shelter or protection from danger, trouble, etc.: to take refuge from a storm.
a place of shelter, protection, or safety.
anything to which one has recourse for aid, relief, or escape.
verb (used with object), refuged, refuging.
Archaic. to afford refuge to.
verb (used without object), refuged, refuging.
Archaic. to take refuge.

1350–1400; Middle English < Middle French < Latin refugium, equivalent to refug(ere) to turn and flee, run away (re- re- + fugere to flee; see fugitive) + -ium -ium

1. security, safety. 2. asylum, retreat, sanctuary, haven, stronghold. Unabridged
Based on the Random House Dictionary, © Random House, Inc. 2014.
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World English Dictionary
refuge (ˈrɛfjuːdʒ)
1.  shelter or protection, as from the weather or danger
2.  any place, person, action, or thing that offers or appears to offer protection, help, or relief: accused of incompetence, he took refuge in lying
3.  another name for traffic island
4.  archaic to take refuge or give refuge to
[C14: via Old French from Latin refugium, from refugere to flee away, from re- + fugere to escape]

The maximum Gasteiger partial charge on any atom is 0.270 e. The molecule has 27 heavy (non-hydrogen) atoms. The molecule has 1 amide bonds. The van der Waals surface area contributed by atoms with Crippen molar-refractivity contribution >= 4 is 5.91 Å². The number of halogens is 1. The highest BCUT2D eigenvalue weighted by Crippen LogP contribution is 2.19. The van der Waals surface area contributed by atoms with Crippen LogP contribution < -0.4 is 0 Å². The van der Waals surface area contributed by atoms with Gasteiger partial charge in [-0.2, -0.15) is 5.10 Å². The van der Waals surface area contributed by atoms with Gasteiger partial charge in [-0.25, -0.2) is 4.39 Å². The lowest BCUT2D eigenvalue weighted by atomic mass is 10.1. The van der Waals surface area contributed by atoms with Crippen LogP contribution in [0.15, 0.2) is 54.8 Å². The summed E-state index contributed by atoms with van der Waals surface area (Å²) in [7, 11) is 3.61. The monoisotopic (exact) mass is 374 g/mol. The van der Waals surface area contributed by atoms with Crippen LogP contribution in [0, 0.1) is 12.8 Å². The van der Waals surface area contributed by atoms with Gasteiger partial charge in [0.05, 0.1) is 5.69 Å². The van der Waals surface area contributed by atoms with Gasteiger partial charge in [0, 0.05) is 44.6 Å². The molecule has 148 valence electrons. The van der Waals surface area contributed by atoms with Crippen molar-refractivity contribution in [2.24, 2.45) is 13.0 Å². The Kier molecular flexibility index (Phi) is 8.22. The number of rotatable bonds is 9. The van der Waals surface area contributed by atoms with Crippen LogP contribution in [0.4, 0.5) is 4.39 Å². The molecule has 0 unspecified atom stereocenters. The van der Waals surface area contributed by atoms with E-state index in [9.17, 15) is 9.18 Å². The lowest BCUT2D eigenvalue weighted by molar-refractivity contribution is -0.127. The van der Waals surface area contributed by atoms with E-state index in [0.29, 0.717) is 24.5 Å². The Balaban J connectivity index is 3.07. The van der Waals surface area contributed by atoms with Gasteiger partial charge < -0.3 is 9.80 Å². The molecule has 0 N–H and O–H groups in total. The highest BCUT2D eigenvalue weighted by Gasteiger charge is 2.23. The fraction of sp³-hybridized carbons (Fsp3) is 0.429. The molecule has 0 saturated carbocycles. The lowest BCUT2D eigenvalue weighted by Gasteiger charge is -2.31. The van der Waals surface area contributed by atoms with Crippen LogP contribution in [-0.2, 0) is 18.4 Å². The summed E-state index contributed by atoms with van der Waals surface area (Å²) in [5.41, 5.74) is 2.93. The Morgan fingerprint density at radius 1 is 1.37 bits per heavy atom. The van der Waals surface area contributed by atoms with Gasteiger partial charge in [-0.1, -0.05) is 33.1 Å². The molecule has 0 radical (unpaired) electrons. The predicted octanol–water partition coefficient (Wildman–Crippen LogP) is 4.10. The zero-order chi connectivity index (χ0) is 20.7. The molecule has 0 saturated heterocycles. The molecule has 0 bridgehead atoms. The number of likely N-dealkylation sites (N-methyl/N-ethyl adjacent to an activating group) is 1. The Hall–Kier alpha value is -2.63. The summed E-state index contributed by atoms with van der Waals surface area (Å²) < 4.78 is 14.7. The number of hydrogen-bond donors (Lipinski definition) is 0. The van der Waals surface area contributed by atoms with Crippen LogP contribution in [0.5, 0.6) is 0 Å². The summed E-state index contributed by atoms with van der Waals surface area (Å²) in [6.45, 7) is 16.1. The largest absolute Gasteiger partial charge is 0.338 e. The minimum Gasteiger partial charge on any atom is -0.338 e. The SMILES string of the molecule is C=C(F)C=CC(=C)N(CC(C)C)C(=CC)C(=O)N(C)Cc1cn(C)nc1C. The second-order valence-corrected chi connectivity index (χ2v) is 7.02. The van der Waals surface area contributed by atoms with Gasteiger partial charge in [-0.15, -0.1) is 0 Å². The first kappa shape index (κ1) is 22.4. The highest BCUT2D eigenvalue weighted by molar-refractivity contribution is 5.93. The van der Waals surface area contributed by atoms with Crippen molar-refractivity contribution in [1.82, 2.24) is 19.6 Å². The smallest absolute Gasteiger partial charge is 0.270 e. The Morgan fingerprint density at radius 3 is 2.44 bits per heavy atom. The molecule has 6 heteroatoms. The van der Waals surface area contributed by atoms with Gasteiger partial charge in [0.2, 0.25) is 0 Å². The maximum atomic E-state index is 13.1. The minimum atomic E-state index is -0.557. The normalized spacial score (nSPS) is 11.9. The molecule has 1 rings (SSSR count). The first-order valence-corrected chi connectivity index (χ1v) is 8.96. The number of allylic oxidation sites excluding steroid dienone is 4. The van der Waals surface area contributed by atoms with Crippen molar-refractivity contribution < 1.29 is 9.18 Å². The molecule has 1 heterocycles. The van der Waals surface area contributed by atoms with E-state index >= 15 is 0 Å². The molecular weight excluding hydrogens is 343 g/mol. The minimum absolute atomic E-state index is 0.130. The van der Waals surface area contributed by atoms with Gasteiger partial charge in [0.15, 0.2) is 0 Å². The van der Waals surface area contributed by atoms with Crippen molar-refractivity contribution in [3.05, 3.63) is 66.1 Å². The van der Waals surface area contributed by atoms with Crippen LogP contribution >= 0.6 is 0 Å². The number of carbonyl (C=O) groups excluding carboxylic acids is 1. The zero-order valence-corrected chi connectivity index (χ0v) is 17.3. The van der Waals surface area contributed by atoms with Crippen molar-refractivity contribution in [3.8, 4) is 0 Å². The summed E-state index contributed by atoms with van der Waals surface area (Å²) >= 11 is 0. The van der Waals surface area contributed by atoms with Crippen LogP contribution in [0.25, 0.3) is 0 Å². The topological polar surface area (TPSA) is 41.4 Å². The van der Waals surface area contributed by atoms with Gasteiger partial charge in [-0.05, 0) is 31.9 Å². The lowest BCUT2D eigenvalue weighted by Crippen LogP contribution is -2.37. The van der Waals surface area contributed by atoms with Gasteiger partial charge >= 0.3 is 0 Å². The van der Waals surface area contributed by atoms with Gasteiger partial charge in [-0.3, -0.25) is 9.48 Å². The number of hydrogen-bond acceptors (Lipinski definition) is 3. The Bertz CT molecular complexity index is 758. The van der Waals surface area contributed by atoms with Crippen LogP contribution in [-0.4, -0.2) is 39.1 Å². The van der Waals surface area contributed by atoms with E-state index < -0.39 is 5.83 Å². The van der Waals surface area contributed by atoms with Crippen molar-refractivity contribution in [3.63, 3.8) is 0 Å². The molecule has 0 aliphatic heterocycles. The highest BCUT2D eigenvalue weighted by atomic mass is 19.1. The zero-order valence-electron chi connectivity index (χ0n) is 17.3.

Collins English Dictionary - Complete & Unabridged 10th Edition
2009 © William Collins Sons & Co. Ltd. 1979, 1986 © HarperCollins
Publishers 1998, 2000, 2003, 2005, 2006, 2007, 2009
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Word Origin & History

late 14c., from O.Fr. refuge, from L. refugium "a taking refuge, place to flee back to," from re- "back" + fugere "to flee" (see fugitive) + -ium "place for."
Online Etymology Dictionary, © 2010 Douglas Harper
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Example sentences
Science was his refuge, a place of order and stability that could not fail him.
For some it's a refuge, for some a shady place to fall down.
Contact the refuge for specific seasonal volunteer needs.
Bald eagles and other raptors also live on the refuge.
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